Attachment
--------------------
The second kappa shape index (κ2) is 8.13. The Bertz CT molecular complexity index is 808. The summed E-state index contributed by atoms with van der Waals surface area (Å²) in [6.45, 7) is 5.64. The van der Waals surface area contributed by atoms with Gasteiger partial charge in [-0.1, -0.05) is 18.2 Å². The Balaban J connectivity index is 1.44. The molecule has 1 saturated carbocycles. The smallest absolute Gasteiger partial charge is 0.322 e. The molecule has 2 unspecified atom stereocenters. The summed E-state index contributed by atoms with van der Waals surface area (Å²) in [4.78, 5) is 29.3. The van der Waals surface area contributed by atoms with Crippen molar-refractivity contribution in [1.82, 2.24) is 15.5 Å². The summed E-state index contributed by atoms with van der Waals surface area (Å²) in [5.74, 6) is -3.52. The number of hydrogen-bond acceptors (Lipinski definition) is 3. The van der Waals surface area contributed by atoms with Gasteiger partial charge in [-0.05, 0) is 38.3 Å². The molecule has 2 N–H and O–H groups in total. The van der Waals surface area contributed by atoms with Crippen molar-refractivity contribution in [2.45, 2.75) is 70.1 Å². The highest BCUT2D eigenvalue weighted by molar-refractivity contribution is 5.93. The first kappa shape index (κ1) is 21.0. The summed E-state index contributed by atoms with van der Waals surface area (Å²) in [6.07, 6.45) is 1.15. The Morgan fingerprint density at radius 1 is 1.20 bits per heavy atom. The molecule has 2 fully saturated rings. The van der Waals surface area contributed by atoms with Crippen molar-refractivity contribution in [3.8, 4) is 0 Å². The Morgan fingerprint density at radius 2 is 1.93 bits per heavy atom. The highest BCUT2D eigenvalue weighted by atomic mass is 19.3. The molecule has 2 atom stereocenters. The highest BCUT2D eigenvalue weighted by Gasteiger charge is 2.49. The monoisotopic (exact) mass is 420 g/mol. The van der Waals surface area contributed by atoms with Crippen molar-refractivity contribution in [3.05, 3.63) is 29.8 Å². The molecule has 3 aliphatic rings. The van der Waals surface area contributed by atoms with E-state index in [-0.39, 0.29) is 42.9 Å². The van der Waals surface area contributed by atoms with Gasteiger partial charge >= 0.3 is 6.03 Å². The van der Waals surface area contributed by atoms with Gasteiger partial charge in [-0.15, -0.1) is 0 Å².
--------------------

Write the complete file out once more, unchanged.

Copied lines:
The second kappa shape index (κ2) is 8.13. The Bertz CT molecular complexity index is 808. The summed E-state index contributed by atoms with van der Waals surface area (Å²) in [6.45, 7) is 5.64. The van der Waals surface area contributed by atoms with Gasteiger partial charge in [-0.1, -0.05) is 18.2 Å². The Balaban J connectivity index is 1.44. The molecule has 1 saturated carbocycles. The smallest absolute Gasteiger partial charge is 0.322 e. The molecule has 2 unspecified atom stereocenters. The summed E-state index contributed by atoms with van der Waals surface area (Å²) in [4.78, 5) is 29.3. The van der Waals surface area contributed by atoms with Crippen molar-refractivity contribution in [1.82, 2.24) is 15.5 Å². The summed E-state index contributed by atoms with van der Waals surface area (Å²) in [5.74, 6) is -3.52. The number of hydrogen-bond acceptors (Lipinski definition) is 3. The van der Waals surface area contributed by atoms with Gasteiger partial charge in [-0.05, 0) is 38.3 Å². The molecule has 2 N–H and O–H groups in total. The van der Waals surface area contributed by atoms with Crippen molar-refractivity contribution in [2.45, 2.75) is 70.1 Å². The highest BCUT2D eigenvalue weighted by molar-refractivity contribution is 5.93. The first kappa shape index (κ1) is 21.0. The summed E-state index contributed by atoms with van der Waals surface area (Å²) in [6.07, 6.45) is 1.15. The Morgan fingerprint density at radius 1 is 1.20 bits per heavy atom. The molecule has 2 fully saturated rings. The van der Waals surface area contributed by atoms with Crippen molar-refractivity contribution in [3.8, 4) is 0 Å². The Morgan fingerprint density at radius 2 is 1.93 bits per heavy atom. The highest BCUT2D eigenvalue weighted by atomic mass is 19.3. The molecule has 2 atom stereocenters. The highest BCUT2D eigenvalue weighted by Gasteiger charge is 2.49. The monoisotopic (exact) mass is 420 g/mol. The van der Waals surface area contributed by atoms with Crippen molar-refractivity contribution in [3.05, 3.63) is 29.8 Å². The molecule has 3 aliphatic rings. The van der Waals surface area contributed by atoms with E-state index in [-0.39, 0.29) is 42.9 Å². The van der Waals surface area contributed by atoms with Gasteiger partial charge >= 0.3 is 6.03 Å². The van der Waals surface area contributed by atoms with Gasteiger partial charge in [-0.15, -0.1) is 0 Å².